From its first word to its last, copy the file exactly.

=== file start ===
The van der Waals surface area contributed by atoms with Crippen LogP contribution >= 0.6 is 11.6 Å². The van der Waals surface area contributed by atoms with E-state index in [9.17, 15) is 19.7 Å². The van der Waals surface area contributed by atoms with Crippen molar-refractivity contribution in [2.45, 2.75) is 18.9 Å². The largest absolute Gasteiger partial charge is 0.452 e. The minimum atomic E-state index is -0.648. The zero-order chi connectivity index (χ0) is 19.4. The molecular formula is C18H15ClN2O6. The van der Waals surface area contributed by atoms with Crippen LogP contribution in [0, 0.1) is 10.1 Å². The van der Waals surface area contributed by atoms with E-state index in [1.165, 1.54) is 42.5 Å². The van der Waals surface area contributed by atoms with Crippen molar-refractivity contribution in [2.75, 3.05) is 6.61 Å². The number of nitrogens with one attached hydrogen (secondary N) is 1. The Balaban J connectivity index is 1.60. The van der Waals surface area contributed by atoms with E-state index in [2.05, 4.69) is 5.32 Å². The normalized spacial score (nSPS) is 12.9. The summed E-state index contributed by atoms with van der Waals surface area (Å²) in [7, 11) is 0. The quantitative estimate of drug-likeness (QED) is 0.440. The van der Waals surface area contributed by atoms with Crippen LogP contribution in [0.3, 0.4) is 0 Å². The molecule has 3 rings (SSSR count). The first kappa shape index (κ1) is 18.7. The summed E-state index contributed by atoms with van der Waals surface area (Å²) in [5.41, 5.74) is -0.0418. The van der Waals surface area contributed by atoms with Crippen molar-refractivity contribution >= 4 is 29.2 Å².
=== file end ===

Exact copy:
The van der Waals surface area contributed by atoms with Crippen LogP contribution >= 0.6 is 11.6 Å². The van der Waals surface area contributed by atoms with E-state index in [9.17, 15) is 19.7 Å². The van der Waals surface area contributed by atoms with Crippen molar-refractivity contribution in [2.45, 2.75) is 18.9 Å². The largest absolute Gasteiger partial charge is 0.452 e. The minimum atomic E-state index is -0.648. The zero-order chi connectivity index (χ0) is 19.4. The molecular formula is C18H15ClN2O6. The van der Waals surface area contributed by atoms with Crippen LogP contribution in [0, 0.1) is 10.1 Å². The van der Waals surface area contributed by atoms with E-state index in [1.165, 1.54) is 42.5 Å². The van der Waals surface area contributed by atoms with Crippen molar-refractivity contribution in [2.75, 3.05) is 6.61 Å². The number of nitrogens with one attached hydrogen (secondary N) is 1. The Balaban J connectivity index is 1.60. The van der Waals surface area contributed by atoms with E-state index in [2.05, 4.69) is 5.32 Å². The normalized spacial score (nSPS) is 12.9. The summed E-state index contributed by atoms with van der Waals surface area (Å²) in [7, 11) is 0. The quantitative estimate of drug-likeness (QED) is 0.440. The van der Waals surface area contributed by atoms with Crippen LogP contribution in [0.3, 0.4) is 0 Å². The molecule has 3 rings (SSSR count). The first kappa shape index (κ1) is 18.7. The summed E-state index contributed by atoms with van der Waals surface area (Å²) in [5.41, 5.74) is -0.0418. The van der Waals surface area contributed by atoms with Crippen molar-refractivity contribution >= 4 is 29.2 Å².